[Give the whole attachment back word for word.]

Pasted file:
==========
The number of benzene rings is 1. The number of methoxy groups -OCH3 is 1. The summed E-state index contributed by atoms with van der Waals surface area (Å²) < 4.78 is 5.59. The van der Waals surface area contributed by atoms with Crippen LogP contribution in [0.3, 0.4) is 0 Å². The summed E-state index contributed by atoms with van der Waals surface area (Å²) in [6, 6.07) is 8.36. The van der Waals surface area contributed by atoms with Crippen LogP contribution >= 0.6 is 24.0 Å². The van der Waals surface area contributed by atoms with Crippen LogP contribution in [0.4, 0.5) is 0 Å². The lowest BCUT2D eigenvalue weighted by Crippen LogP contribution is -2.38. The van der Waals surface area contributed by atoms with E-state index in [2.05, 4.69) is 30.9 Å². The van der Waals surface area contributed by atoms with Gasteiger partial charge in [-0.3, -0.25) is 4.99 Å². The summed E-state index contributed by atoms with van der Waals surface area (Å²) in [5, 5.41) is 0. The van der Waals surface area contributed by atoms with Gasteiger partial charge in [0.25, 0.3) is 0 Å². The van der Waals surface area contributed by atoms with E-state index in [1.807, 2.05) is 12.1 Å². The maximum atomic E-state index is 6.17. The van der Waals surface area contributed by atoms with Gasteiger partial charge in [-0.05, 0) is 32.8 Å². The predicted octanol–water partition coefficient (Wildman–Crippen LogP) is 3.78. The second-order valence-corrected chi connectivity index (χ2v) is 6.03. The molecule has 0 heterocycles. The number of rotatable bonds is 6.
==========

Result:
The number of benzene rings is 1. The number of methoxy groups -OCH3 is 1. The summed E-state index contributed by atoms with van der Waals surface area (Å²) < 4.78 is 5.59. The van der Waals surface area contributed by atoms with Crippen LogP contribution in [0.3, 0.4) is 0 Å². The summed E-state index contributed by atoms with van der Waals surface area (Å²) in [6, 6.07) is 8.36. The van der Waals surface area contributed by atoms with Crippen LogP contribution >= 0.6 is 24.0 Å². The van der Waals surface area contributed by atoms with Crippen LogP contribution in [0.4, 0.5) is 0 Å². The lowest BCUT2D eigenvalue weighted by Crippen LogP contribution is -2.38. The van der Waals surface area contributed by atoms with E-state index in [2.05, 4.69) is 30.9 Å². The van der Waals surface area contributed by atoms with Gasteiger partial charge in [-0.3, -0.25) is 4.99 Å². The summed E-state index contributed by atoms with van der Waals surface area (Å²) in [5, 5.41) is 0. The van der Waals surface area contributed by atoms with Gasteiger partial charge in [0.25, 0.3) is 0 Å². The van der Waals surface area contributed by atoms with E-state index in [1.807, 2.05) is 12.1 Å². The maximum atomic E-state index is 6.17. The van der Waals surface area contributed by atoms with Gasteiger partial charge in [-0.05, 0) is 32.8 Å². The predicted octanol–water partition coefficient (Wildman–Crippen LogP) is 3.78. The second-order valence-corrected chi connectivity index (χ2v) is 6.03. The molecule has 0 heterocycles. The number of rotatable bonds is 6.